How many lines of code did you write this quarter? By how many hours (or days or weeks) were you behind in delivering your latest project? Was it over or under budget, and if so, by how much? How quickly were you able to get your last program to testing?
For many years, those were the metrics by which IT employees were judged when their performance reviews rolled around.
These days, IT managers acknowledge that writing fewer lines of code can be more efficient, that longer timelines and bigger budgets can be acceptable if that means getting a project done right the first time, and that moving a program to testing quickly isn't necessarily a sign of a job well done.
What's more, as IT shifts from being a service provider to a strategic business partner, managers are looking for people with different skills than IT workers were expected to have in the past.
"What we value is high performance of our services and strong execution on our projects," says Joel Jacobs, vice president and CIO at The Mitre Corp., a not-for-profit science and engineering organization.
Jacobs is clear about his expectations, and, like other IT leaders, he wants to make sure his IT staffers are meeting those objectives. But what's the best way to determine if that's the case? Gone are the days when technologists were measured on straightforward, quantifiable metrics that reflected a heads-down development focus. But what should replace those metrics?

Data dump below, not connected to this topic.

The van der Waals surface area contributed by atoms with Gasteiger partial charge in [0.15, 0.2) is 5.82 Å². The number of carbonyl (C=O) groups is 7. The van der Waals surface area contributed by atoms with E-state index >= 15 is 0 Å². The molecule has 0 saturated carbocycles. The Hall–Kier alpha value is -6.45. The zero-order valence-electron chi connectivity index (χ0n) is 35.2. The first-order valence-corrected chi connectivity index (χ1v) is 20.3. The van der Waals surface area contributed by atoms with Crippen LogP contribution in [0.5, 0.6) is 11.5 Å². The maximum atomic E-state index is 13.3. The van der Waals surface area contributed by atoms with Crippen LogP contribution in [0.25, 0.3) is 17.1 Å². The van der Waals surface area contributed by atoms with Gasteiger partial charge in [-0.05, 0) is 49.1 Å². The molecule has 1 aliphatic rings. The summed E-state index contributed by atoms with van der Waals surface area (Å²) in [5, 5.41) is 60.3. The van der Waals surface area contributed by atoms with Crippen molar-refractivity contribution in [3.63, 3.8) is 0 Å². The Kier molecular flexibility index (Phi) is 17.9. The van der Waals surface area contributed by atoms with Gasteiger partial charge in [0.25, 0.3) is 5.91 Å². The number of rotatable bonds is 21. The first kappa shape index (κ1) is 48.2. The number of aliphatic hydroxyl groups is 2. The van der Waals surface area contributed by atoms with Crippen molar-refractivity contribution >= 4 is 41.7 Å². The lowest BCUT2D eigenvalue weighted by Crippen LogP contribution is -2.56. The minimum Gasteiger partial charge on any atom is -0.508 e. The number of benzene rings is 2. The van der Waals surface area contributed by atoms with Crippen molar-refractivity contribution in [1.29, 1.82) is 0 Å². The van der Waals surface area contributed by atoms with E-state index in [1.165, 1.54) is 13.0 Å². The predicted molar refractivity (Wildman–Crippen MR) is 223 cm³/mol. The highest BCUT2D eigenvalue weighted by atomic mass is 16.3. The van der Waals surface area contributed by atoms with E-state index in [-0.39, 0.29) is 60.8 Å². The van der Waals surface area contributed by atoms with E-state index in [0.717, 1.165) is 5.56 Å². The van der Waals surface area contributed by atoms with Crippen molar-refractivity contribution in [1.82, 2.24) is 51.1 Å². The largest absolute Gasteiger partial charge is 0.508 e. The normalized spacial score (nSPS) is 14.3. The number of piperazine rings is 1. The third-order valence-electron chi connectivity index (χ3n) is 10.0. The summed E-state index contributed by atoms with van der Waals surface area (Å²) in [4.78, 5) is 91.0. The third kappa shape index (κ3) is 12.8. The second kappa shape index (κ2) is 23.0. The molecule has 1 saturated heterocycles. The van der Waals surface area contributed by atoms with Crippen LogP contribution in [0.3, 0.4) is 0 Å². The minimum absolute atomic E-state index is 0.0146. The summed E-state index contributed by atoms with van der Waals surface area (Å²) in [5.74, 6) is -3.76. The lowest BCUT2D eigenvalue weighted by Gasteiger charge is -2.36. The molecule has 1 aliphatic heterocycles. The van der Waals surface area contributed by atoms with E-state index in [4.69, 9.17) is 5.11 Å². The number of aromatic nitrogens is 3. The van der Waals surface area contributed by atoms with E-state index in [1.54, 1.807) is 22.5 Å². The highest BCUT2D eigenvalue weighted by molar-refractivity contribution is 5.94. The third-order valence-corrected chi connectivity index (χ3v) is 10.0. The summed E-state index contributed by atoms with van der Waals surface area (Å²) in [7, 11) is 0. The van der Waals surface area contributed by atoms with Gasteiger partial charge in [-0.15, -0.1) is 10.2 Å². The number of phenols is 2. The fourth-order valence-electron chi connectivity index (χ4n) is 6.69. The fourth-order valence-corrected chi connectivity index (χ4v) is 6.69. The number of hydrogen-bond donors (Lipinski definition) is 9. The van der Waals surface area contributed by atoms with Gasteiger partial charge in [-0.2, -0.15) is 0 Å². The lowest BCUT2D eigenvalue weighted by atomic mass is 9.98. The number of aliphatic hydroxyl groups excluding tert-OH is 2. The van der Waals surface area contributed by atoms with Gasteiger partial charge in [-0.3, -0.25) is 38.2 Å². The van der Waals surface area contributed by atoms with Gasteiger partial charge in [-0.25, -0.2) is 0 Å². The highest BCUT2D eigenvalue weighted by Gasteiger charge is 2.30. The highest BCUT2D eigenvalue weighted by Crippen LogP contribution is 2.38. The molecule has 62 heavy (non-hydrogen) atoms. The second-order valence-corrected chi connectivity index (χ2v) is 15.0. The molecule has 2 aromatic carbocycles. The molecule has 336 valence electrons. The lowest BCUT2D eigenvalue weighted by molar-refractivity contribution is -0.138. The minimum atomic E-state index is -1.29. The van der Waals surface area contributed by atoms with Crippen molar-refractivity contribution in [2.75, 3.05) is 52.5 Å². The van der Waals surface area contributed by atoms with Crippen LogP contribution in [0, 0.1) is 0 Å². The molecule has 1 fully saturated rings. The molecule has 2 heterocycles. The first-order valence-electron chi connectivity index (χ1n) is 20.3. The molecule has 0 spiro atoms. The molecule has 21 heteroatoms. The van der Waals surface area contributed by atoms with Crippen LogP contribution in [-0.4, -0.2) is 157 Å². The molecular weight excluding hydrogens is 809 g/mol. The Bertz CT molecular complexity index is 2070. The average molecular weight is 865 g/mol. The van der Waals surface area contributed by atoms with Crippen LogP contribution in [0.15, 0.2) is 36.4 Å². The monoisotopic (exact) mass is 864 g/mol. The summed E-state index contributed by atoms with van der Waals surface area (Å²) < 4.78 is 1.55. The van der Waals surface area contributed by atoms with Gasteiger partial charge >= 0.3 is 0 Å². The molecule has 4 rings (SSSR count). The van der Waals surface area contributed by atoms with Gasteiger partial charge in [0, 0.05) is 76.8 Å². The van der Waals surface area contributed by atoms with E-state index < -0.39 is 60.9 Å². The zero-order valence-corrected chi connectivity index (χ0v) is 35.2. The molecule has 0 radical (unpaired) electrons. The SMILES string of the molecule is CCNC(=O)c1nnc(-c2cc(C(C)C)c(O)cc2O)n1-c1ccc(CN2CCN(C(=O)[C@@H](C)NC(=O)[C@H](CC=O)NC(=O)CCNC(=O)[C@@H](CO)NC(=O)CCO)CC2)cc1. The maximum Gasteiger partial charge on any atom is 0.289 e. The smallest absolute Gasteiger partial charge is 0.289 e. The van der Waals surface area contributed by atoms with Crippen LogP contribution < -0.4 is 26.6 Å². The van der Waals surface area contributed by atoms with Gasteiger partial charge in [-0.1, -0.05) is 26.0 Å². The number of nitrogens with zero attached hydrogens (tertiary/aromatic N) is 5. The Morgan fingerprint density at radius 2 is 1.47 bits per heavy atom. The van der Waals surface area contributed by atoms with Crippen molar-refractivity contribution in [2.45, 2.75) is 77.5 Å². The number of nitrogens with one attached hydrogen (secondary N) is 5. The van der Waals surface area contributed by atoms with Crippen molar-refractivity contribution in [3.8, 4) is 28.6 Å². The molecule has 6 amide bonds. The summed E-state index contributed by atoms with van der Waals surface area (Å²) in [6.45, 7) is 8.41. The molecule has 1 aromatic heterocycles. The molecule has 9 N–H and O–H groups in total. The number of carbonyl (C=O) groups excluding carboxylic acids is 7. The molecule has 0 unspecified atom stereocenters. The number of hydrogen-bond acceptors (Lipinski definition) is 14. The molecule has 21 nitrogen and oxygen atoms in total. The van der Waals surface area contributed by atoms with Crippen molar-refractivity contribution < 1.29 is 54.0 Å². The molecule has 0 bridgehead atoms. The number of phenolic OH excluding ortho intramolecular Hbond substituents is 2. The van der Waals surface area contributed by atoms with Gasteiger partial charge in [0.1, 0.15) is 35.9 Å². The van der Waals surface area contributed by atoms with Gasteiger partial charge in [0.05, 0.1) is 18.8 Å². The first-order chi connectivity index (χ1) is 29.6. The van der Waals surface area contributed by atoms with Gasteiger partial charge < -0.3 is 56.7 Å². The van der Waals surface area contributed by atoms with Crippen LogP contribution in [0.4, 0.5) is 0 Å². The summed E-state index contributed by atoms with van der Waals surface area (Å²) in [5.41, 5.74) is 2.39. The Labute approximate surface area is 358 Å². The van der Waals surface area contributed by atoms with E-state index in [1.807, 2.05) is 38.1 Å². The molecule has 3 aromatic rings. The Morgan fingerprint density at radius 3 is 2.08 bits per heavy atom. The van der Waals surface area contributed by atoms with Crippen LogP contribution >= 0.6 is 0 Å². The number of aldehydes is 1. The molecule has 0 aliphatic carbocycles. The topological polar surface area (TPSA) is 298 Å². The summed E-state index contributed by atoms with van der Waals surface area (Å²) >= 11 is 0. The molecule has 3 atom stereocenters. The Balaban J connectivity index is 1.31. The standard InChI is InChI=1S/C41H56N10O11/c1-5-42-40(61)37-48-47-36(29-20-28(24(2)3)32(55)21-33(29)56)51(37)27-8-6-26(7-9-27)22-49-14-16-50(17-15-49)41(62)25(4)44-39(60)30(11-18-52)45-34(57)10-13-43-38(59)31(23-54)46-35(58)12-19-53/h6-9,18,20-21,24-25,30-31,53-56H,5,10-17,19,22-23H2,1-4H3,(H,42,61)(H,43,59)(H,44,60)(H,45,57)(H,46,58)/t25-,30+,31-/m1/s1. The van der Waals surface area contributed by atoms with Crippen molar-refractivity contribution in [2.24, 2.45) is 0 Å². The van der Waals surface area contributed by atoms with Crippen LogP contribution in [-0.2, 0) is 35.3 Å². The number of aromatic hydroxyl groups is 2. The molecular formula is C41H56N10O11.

"We have to decide what we measure, and that's true in any part of the organization, not just IT," Jacobs says.
Mitre is overhauling the way it evaluates its employees, including those in IT. The organization now evaluates the impact of what people produce alongside more traditional measures such as meeting deadlines and staying under budget. "What we're trying to measure is performance against our plans for existing services and new capabilities," Jacobs explains.
Wanted: Better IT Assessment
Throughout IT, managers like Jacobs are wrestling with the question of how to best evaluate tech workers in the face of evolving responsibilities.
Consider the findings of an October 2012 survey of 3,500 IT professionals and leaders by TEKsystems, an IT staffing and consulting firm: Only about half of the respondents in either group said that their supervisors are great at performance management.
Performance management "is definitely challenging, and that's why you see it not happening," says TEKsystems marketing director Rachel Russell.
But any organization that wants to maximize the value of its workers will want to make sure assessments do, indeed, get done, Russell says. Performance management, of which evaluation is an important part, is "basically how an organization leverages people to achieve what it's trying to achieve," she says.
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